BEIJING, July 2 (Xinhua) -- After working for two decades in the Xinfadi market in southern Beijing, Ma Yong (pseudonym), a wholesaler, saw the market suspended for the first time.
Xinfadi Wholesale Market (File photo by CFP)
"Over the years, the market has never encountered such a big trouble," said Ma, 40, who was in quarantine after the large farm produce wholesale market emerged as the source of new cluster infections of COVID-19 in Beijing since mid-June.
From June 11 to July 1, Beijing reported 329 confirmed locally-transmitted COVID-19 cases, with most of them related to Xinfadi.
The market, which was suspended on June 13, provided about 70 percent of Beijing's vegetables, 10 percent of pork, and 3 percent of beef and mutton. Over 100 veteran wholesalers like Ma work in the market to supply goods across the city.
Businesses of these veteran wholesalers were affected by the new infections to different degrees, but many remain upbeat about the future of the market.
"Xinfadi wholesale market has given us a chance to change our fate," said Ma, who came from a village in central China's Henan Province, and over the years, started building a successful business from scratch in the market.
The new infections came unexpected for Ma, one of the major vegetable wholesalers in the market. The business was interrupted, products were backlogged while his customers made countless calls urging for deliveries.
"Our employees were also under quarantine, so no one was around to send deliveries. It was really difficult then," Ma said.
In a bid to ensure the market supply, local authorities set up a temporary trading area for vegetables right after the market was suspended, as well as three cargo turnover stations later in the suburbs, offering Ma and other wholesalers an opportunity to tide over the difficulty.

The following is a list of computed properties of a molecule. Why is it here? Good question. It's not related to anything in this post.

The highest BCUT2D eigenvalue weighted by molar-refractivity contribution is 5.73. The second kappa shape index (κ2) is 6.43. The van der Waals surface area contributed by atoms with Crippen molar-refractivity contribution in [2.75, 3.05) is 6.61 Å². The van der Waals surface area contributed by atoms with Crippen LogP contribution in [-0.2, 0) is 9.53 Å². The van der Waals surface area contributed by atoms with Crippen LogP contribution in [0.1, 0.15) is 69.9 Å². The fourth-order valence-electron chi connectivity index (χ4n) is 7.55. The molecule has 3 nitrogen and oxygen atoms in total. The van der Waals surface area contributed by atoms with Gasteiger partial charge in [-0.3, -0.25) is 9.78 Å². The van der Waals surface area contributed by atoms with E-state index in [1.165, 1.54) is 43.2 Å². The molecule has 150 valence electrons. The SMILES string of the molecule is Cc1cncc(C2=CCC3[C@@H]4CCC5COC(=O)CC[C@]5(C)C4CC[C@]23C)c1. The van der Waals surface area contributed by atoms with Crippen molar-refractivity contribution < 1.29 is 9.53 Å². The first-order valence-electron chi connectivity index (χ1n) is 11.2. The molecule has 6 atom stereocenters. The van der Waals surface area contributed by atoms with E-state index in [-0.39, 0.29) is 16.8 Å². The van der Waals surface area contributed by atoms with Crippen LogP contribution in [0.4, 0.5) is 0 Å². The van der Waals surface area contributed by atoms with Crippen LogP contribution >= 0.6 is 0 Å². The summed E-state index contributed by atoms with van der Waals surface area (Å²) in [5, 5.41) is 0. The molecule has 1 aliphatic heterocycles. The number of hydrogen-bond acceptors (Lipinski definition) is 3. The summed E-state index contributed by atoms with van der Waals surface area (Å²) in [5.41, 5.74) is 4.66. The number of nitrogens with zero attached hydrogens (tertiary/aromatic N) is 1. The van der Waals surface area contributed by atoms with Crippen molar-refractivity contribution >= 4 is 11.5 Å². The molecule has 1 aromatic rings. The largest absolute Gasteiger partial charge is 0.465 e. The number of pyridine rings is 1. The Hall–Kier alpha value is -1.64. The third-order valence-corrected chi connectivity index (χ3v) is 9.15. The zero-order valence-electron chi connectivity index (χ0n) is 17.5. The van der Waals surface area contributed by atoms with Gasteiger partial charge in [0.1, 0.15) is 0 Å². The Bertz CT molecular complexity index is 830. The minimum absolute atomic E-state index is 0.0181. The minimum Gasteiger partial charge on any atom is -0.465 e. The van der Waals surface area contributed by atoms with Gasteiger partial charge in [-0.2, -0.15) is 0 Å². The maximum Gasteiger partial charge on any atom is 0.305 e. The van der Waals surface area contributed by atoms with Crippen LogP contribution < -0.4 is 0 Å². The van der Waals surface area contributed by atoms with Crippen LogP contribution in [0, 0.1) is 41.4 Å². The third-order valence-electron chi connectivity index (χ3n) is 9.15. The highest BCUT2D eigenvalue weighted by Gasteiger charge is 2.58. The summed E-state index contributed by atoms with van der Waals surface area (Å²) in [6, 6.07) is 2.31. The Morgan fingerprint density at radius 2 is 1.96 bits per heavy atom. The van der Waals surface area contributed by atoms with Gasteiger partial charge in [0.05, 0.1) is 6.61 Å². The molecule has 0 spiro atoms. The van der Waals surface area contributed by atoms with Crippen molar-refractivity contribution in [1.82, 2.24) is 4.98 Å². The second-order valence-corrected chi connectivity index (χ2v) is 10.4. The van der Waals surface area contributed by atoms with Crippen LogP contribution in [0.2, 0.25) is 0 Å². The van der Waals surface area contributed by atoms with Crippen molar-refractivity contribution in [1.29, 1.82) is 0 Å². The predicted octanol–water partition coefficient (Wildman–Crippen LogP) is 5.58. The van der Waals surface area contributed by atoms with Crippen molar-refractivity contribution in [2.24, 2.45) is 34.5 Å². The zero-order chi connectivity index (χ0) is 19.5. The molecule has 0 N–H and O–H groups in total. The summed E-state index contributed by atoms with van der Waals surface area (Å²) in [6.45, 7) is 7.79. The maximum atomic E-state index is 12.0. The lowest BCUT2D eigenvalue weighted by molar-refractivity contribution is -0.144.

Ma used to handle 70 to 80 tonnes of vegetables every day before the new infections were reported. Recently, the daily quantity has recovered to 30 tonnes.
"What we should do now is to hang on. Nothing can destroy us," Ma said. "We cannot afford to lose customers and suppliers."
Due to the restrictions in Xinfadi, Wang Dong (pseudonym), a veteran wholesaler of fruits, rerouted many of his products to other distribution centers in Beijing's neighboring province Hebei.
During the epidemic earlier this year, Wang donated hundreds of boxes of vegetables to the worst-hit Hubei Province and witnessed the local situation improve over the past few months.
"We have accumulated nearly half a year of experience in fighting the epidemic, and I am confident that we will overcome this new infection," Wang said.
The epidemic control measures have dealt a blow to his business too, but Wang supports these efforts. "They are enforced to avoid greater impact and more severe losses, and for a better future of the market," he said.
Li Guoqing (pseudonym), a staple food wholesaler who has worked in the market for 19 years, said the interruption of his business due to the new infections provided him a rare opportunity to reflect on his businesses.
"As a wholesaler, we had to keep running; otherwise, we would be phased out," said Li, 47. "Many wholesalers in the market feel uncomfortable due to the sudden interruption of their businesses, but we are finally able to have a rare break."
Li had nearly 200 tonnes of goods stranded in the market. Over 20 of his employees and his families were in quarantine.
He was sleepless during the first few days worrying whether the supermarkets he supplied would terminate their cooperation or whether the farmers' products would become unsalable, and if logistics to Beijing would be affected.
However, Li later received more positive news. "I gradually learned that the decades of trust that we have built with customers would not perish because of the epidemic," Li said, adding product quality and good services are the essential attributes to gain a foothold in the market.
Li said he is thinking about the mode of business operation in the future: how to increase supplies and turnover in case of force majeure.
"I hope that the market will be reborn after the epidemic, and continue to progress with lessons learned," Li said.